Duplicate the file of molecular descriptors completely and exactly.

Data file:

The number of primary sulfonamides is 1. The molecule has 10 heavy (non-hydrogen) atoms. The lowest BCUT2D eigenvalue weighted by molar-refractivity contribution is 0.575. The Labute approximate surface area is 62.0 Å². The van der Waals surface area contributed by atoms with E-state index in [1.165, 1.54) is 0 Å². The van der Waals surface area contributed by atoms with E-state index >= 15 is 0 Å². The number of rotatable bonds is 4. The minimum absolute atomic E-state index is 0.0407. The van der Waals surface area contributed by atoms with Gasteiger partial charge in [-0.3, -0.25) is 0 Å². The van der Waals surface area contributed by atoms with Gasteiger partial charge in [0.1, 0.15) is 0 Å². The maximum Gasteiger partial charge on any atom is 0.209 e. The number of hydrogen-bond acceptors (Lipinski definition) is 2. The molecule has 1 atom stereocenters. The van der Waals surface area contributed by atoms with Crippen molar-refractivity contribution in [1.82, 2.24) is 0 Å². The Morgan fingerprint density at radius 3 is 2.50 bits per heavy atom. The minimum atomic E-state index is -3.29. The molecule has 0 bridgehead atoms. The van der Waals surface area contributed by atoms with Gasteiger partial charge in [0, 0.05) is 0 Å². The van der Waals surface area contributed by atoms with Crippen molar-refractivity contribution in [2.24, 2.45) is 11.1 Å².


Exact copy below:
The number of primary sulfonamides is 1. The molecule has 10 heavy (non-hydrogen) atoms. The lowest BCUT2D eigenvalue weighted by molar-refractivity contribution is 0.575. The Labute approximate surface area is 62.0 Å². The van der Waals surface area contributed by atoms with E-state index in [1.165, 1.54) is 0 Å². The van der Waals surface area contributed by atoms with E-state index >= 15 is 0 Å². The number of rotatable bonds is 4. The minimum absolute atomic E-state index is 0.0407. The van der Waals surface area contributed by atoms with Gasteiger partial charge in [-0.3, -0.25) is 0 Å². The van der Waals surface area contributed by atoms with Gasteiger partial charge in [0.1, 0.15) is 0 Å². The maximum Gasteiger partial charge on any atom is 0.209 e. The number of hydrogen-bond acceptors (Lipinski definition) is 2. The molecule has 1 atom stereocenters. The van der Waals surface area contributed by atoms with Crippen molar-refractivity contribution in [1.82, 2.24) is 0 Å². The Morgan fingerprint density at radius 3 is 2.50 bits per heavy atom. The minimum atomic E-state index is -3.29. The molecule has 0 bridgehead atoms. The van der Waals surface area contributed by atoms with Gasteiger partial charge in [0, 0.05) is 0 Å². The van der Waals surface area contributed by atoms with Crippen molar-refractivity contribution in [2.24, 2.45) is 11.1 Å².